The Royal Mile in Old Town boasts the highest number of “traditional” souvenir shops. Bookended by Edinburgh Castle and Holyrood House, The Royal Mile is home to a number of interesting museums and historical sites. Almost every site has its own souvenir gift shop. This is also the place to come to find “made-in-Scotland” garments, “traditional” Scottish wear (i.e. kilts in every tartan pattern known and then some), Harris Tweed and whisky. Some shops, like The Scotch Whisky Experience that offers virtual whisky-making tours, also offer tasting sessions.
The port town of Leith is best known for its indoor shopping centre Ocean Terminal. Ocean Terminal houses big brand name stores including: Gap, Game, a Vue Cinema, Holland and Barrett and The Perfume Shop. The more unique shops, however, are found outside of Ocean Terminal. Independent stores here offer books, second-hand furniture, eco-friendly gifts, and antiques.
What to eat
According to Scottish tourism officials, Edinburgh has more restaurants per person than any other town in the UK. Travelers will find everything from Michelin-rated fine-dining establishments to small pubs. And within that array, places offering traditional Scottish fare, seafood dishes, and some specializing in Indian, Mediterranean or Chinese cuisine. If you crave it, there’s a restaurant in Edinburgh that makes it.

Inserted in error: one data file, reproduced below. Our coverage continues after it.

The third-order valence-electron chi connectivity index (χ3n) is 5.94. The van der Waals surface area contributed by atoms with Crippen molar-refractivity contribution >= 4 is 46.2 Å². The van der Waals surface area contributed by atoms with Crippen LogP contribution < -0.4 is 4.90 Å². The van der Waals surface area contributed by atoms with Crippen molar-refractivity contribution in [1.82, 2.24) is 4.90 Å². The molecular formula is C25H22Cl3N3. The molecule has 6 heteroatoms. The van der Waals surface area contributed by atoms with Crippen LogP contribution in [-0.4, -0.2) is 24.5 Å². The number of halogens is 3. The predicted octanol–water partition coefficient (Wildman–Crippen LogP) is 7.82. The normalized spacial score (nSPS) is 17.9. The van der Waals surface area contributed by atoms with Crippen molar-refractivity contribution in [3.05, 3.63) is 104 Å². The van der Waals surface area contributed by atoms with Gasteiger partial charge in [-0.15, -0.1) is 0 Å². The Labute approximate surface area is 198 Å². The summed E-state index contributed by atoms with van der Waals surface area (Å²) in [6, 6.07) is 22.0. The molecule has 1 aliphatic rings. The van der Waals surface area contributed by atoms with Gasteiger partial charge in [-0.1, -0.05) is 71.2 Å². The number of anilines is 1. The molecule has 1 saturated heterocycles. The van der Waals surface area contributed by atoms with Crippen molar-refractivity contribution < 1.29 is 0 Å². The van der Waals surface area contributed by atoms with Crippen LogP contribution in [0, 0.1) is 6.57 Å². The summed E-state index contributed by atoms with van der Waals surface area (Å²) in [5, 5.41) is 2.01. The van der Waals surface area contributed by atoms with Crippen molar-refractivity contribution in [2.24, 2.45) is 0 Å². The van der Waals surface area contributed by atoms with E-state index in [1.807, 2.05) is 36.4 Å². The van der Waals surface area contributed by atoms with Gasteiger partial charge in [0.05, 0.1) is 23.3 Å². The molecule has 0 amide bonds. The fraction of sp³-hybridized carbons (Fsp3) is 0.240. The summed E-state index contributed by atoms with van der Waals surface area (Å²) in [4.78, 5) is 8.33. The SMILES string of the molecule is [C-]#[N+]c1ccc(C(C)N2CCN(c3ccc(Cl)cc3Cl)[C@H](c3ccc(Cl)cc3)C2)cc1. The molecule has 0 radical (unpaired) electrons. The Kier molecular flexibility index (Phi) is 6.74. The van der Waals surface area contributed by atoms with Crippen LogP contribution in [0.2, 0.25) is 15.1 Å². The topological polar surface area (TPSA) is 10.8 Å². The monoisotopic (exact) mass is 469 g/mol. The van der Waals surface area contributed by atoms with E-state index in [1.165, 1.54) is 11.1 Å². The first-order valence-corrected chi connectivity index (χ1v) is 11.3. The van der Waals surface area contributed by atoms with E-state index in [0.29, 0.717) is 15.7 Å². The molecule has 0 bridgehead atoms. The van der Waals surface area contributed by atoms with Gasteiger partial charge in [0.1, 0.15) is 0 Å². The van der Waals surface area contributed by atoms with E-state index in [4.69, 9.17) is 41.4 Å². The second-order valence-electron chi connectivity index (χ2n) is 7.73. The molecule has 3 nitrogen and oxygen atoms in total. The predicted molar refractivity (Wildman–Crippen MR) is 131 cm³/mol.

A full Scottish breakfast normally consists of eggs, black pudding, tattie scones, Lorne sausage, baked beans, toast, fried mushrooms and grilled tomatoes, not to mention sides of yogurt, cereal, and fresh fruit. And all washed down with tea or coffee. Of course, no Scottish breakfast would be complete without a steaming bowl of porridge.
Porridge is made by combining oats, water and a dash of salt. The mix is then heated and stirred with a wooden spurtle (Scottish cooking tool dating from the 15th century) to prevent the porridge from congealing. Eat it alone or add nuts, sugar, berries and milk.
Scotland’s lush lands and gentle slopes have helped produce some of the top beef breeds in the world. As a result, beef and lamb are commonly used in traditional fare.